Whether he wins or not.America is waking up,and that's what counts.
The Ron Paul Revolution Continues
If they continue to malign and ignore the libertarian wing of the
Republican Party, GOP elders will be slamming the door on their future.
BY CHRISTOPHER PREBLE |
MARCH 6, 2012
is an inherent logic to Paul's foreign policy that should appeal to
small-government conservatives. For one thing, conservatives' doubts about Washington's ability to
accomplish particular ends, no matter how well-intentioned, should multiply when
the government project involves violence in foreign lands. Americans who doubt the
U.S. government's ability to reform health care should be doubly skeptical
about its efforts to reform Afghanistan.
concerned about government power should also appreciate, as Paul does, that war
has almost always led to the expansion of the state's size and power at home. And
he is hardly alone. "War is a friend of the state," Nobel laureate Milton
"In time of war, government will take powers and do things that it would not
ordinarily do." We have seen this in the creation of new government agencies and
the erosion of civil liberties after the 9/11 attacks.
Paul's warnings against stationing large numbers of U.S. troops in foreign
lands reveal an understanding about how the world works that transcends
libertarianism. Conservatives who comprehend that people aren't inclined to pay
for goods if Uncle Sam foots the bill should understand why wealthy allies in Europe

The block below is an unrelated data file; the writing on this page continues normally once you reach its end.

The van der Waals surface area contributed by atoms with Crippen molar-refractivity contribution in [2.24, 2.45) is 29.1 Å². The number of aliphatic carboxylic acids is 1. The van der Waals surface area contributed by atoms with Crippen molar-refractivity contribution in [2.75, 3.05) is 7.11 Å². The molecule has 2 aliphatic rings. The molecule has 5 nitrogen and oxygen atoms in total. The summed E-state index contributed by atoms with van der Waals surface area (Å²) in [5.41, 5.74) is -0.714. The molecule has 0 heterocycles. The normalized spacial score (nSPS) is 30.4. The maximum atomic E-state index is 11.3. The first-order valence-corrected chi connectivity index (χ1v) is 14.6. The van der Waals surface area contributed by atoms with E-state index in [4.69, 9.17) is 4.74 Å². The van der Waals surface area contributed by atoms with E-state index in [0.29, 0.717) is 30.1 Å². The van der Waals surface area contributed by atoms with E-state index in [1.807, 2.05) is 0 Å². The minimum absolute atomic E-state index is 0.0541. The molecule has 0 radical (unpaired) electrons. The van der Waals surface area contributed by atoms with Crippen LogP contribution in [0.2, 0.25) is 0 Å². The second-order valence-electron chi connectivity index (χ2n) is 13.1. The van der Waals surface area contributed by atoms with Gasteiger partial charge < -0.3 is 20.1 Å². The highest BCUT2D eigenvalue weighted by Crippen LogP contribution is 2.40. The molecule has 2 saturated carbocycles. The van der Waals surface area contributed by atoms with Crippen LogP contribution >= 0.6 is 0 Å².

and Asia will free-ride, taking U.S. protection as an opportunity to scrimp on
defense and splurge on other things.
Ignoring this dynamic, Paul's Republican opponents are calling for
spending even more money that the United States doesn't have. They think that the $5.7 trillion now
planned for military budgets over the next decade isn't nearly enough. Mitt
to spend at least 4 percent of GDP on the Pentagon's base budget, plus whatever
more is needed for any wars that he may want to fight. If Romney is serious
about fulfilling his pledge (which, given his track record, is far from
assured), he would spend an additional $2.5 trillion on the military over the
next decade. His military budget in 2022 would top $1 trillion -- 61 percent
more than current projections. And Romney has not explained which taxes he would
increase or what other spending he would cut to cover that increase, which suggests
that he would kick the problem to future generations in the form of more debt.
No wonder young people like Paul.
Military spending is not the main cause of America's fiscal crisis, and
cutting military spending won't solve it. But Republicans who argue that "the
common defense" is one of the few legitimate functions of government and that
therefore the Defense Department budget should be the last one
cut after every other department must come to grips with the fact that most of
what Americans spend on their military goes to defending foreigners.
This arrangement suits people in Washington, Republican and
Democrat alike, but many people outside the Beltway hunger for a, yes,
humbler foreign policy. Short of that, they would like to see a less
militarized one. As AlterNet's Adele
Stan recently explained, Paul's anti-war rhetoric "satisfies this
deep spiritual yearning" among progressives to "hear someone say that we
shouldn't be bombing other people around the world." On the other end of the
ideological spectrum, even as she explicitly rejected Paul's foreign-policy
Palin warned after the Iowa caucuses that "the GOP had better not marginalize Ron Paul and his supporters … because
Ron Paul and his supporters understand that a lot of Americans are war-weary
and we are broke."
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